During the 31 months it spent creating the £34m Centre for Student Life, for example, BAM employed 1750 people and worked with 80 subcontractors, predominantly local firms.
This generated some £400,741 of social value through creating jobs for those without them, establishing apprenticeships, placing orders with local firms, and delivering other benefits to community groups and charities. BAM helped a prison rehabilitation scheme at the University for example and raised funds for the British Heart Foundation.
Ms Aberg added that social value is already being delivered, but part of the challenge is to create clear ways of capturing and reporting it without getting bogged down in measurement.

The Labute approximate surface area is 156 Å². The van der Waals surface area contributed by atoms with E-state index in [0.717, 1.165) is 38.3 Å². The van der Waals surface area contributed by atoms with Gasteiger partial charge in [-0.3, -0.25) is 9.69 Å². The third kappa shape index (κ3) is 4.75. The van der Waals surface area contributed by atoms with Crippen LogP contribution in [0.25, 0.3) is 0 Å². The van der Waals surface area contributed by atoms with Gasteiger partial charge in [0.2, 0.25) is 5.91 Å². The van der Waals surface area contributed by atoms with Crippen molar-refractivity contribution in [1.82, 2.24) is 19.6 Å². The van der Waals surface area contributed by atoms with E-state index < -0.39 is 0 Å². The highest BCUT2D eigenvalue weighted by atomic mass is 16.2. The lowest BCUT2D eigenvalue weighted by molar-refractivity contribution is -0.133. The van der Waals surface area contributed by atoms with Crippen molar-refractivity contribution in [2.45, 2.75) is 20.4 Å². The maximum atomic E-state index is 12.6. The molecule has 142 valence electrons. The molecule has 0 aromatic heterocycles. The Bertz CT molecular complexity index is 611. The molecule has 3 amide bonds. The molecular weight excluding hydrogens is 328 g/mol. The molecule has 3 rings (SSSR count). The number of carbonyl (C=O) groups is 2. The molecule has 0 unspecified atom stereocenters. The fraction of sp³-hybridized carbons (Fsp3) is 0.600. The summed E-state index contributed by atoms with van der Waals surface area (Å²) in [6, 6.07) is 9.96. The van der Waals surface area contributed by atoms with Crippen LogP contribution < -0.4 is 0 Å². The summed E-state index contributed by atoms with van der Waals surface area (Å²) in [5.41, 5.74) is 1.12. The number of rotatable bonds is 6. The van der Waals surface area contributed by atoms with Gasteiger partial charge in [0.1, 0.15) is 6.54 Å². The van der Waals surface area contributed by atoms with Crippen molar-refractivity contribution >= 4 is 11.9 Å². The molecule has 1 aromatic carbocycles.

“We need to resource and support our staff and the companies that work with us to plan for and deliver impact that offers genuine sustainable change.”
BAM is running two open access workshops providing support and resource to help build the capacity of the Welsh supply chain, ensuring they can focus on creating positive impact that leaves a legacy in the communities where they work. Justin Price who leads BAM’s team in Wales, is leading a keynote address on social value in the private sector and taking part in a panel on the same subject. BAM leads two workshops on small and medium enterprises and social enterprises.
Places on the workshops can be booked for free using the links below: